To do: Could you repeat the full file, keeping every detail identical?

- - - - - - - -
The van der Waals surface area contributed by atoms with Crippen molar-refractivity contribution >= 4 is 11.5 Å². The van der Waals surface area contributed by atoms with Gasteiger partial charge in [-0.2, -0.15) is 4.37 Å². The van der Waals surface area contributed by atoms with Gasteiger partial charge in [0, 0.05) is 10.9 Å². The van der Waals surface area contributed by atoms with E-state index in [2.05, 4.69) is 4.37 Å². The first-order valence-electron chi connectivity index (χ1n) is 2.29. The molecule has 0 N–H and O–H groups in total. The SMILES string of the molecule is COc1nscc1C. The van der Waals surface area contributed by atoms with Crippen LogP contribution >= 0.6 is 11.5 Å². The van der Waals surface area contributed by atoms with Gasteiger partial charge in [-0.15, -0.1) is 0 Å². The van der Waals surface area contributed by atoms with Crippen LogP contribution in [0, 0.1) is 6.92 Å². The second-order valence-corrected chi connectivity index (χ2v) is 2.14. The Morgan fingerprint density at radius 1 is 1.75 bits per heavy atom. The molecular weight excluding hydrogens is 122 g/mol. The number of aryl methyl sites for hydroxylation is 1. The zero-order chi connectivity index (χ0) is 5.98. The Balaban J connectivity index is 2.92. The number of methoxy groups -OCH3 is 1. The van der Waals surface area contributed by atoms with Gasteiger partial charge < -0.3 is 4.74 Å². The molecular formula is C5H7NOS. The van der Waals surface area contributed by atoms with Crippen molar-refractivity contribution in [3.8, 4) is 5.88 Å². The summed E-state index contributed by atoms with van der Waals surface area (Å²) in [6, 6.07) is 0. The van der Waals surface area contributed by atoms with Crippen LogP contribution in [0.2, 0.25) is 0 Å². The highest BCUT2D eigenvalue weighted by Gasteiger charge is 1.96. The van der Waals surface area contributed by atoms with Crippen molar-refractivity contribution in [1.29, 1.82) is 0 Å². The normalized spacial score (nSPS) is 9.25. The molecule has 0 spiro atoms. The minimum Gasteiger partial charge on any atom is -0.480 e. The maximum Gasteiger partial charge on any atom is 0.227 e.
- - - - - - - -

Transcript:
The van der Waals surface area contributed by atoms with Crippen molar-refractivity contribution >= 4 is 11.5 Å². The van der Waals surface area contributed by atoms with Gasteiger partial charge in [-0.2, -0.15) is 4.37 Å². The van der Waals surface area contributed by atoms with Gasteiger partial charge in [0, 0.05) is 10.9 Å². The van der Waals surface area contributed by atoms with E-state index in [2.05, 4.69) is 4.37 Å². The first-order valence-electron chi connectivity index (χ1n) is 2.29. The molecule has 0 N–H and O–H groups in total. The SMILES string of the molecule is COc1nscc1C. The van der Waals surface area contributed by atoms with Crippen LogP contribution >= 0.6 is 11.5 Å². The van der Waals surface area contributed by atoms with Gasteiger partial charge in [-0.15, -0.1) is 0 Å². The van der Waals surface area contributed by atoms with Crippen LogP contribution in [0, 0.1) is 6.92 Å². The second-order valence-corrected chi connectivity index (χ2v) is 2.14. The Morgan fingerprint density at radius 1 is 1.75 bits per heavy atom. The molecular weight excluding hydrogens is 122 g/mol. The number of aryl methyl sites for hydroxylation is 1. The zero-order chi connectivity index (χ0) is 5.98. The Balaban J connectivity index is 2.92. The number of methoxy groups -OCH3 is 1. The van der Waals surface area contributed by atoms with Gasteiger partial charge < -0.3 is 4.74 Å². The molecular formula is C5H7NOS. The van der Waals surface area contributed by atoms with Crippen molar-refractivity contribution in [3.8, 4) is 5.88 Å². The summed E-state index contributed by atoms with van der Waals surface area (Å²) in [6, 6.07) is 0. The van der Waals surface area contributed by atoms with Crippen LogP contribution in [0.2, 0.25) is 0 Å². The highest BCUT2D eigenvalue weighted by Gasteiger charge is 1.96. The van der Waals surface area contributed by atoms with Crippen molar-refractivity contribution in [1.29, 1.82) is 0 Å². The normalized spacial score (nSPS) is 9.25. The molecule has 0 spiro atoms. The minimum Gasteiger partial charge on any atom is -0.480 e. The maximum Gasteiger partial charge on any atom is 0.227 e.